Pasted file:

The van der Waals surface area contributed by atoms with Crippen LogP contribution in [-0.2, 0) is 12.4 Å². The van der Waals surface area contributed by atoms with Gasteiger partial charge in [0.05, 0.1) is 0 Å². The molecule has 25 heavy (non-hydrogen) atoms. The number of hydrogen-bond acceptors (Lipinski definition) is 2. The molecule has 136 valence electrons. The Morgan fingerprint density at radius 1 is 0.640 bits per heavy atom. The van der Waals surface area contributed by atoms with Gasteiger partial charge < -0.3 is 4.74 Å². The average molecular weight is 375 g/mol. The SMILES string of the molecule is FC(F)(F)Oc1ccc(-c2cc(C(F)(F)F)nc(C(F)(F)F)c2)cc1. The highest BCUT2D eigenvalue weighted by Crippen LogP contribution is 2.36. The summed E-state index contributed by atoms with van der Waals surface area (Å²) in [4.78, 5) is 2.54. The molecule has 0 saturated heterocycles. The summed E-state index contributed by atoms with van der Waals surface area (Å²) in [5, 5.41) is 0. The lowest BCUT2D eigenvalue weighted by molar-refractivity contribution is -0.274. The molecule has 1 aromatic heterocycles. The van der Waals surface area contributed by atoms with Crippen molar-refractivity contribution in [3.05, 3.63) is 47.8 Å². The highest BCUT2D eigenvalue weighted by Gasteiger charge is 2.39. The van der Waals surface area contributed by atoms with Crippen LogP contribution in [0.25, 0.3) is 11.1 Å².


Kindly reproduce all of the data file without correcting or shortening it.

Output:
The van der Waals surface area contributed by atoms with Crippen LogP contribution in [-0.2, 0) is 12.4 Å². The van der Waals surface area contributed by atoms with Gasteiger partial charge in [0.05, 0.1) is 0 Å². The molecule has 25 heavy (non-hydrogen) atoms. The number of hydrogen-bond acceptors (Lipinski definition) is 2. The molecule has 136 valence electrons. The Morgan fingerprint density at radius 1 is 0.640 bits per heavy atom. The van der Waals surface area contributed by atoms with Gasteiger partial charge < -0.3 is 4.74 Å². The average molecular weight is 375 g/mol. The SMILES string of the molecule is FC(F)(F)Oc1ccc(-c2cc(C(F)(F)F)nc(C(F)(F)F)c2)cc1. The highest BCUT2D eigenvalue weighted by Crippen LogP contribution is 2.36. The summed E-state index contributed by atoms with van der Waals surface area (Å²) in [4.78, 5) is 2.54. The molecule has 0 saturated heterocycles. The summed E-state index contributed by atoms with van der Waals surface area (Å²) in [5, 5.41) is 0. The lowest BCUT2D eigenvalue weighted by molar-refractivity contribution is -0.274. The molecule has 1 aromatic heterocycles. The van der Waals surface area contributed by atoms with Crippen molar-refractivity contribution in [3.05, 3.63) is 47.8 Å². The highest BCUT2D eigenvalue weighted by Gasteiger charge is 2.39. The van der Waals surface area contributed by atoms with Crippen LogP contribution in [0.25, 0.3) is 11.1 Å².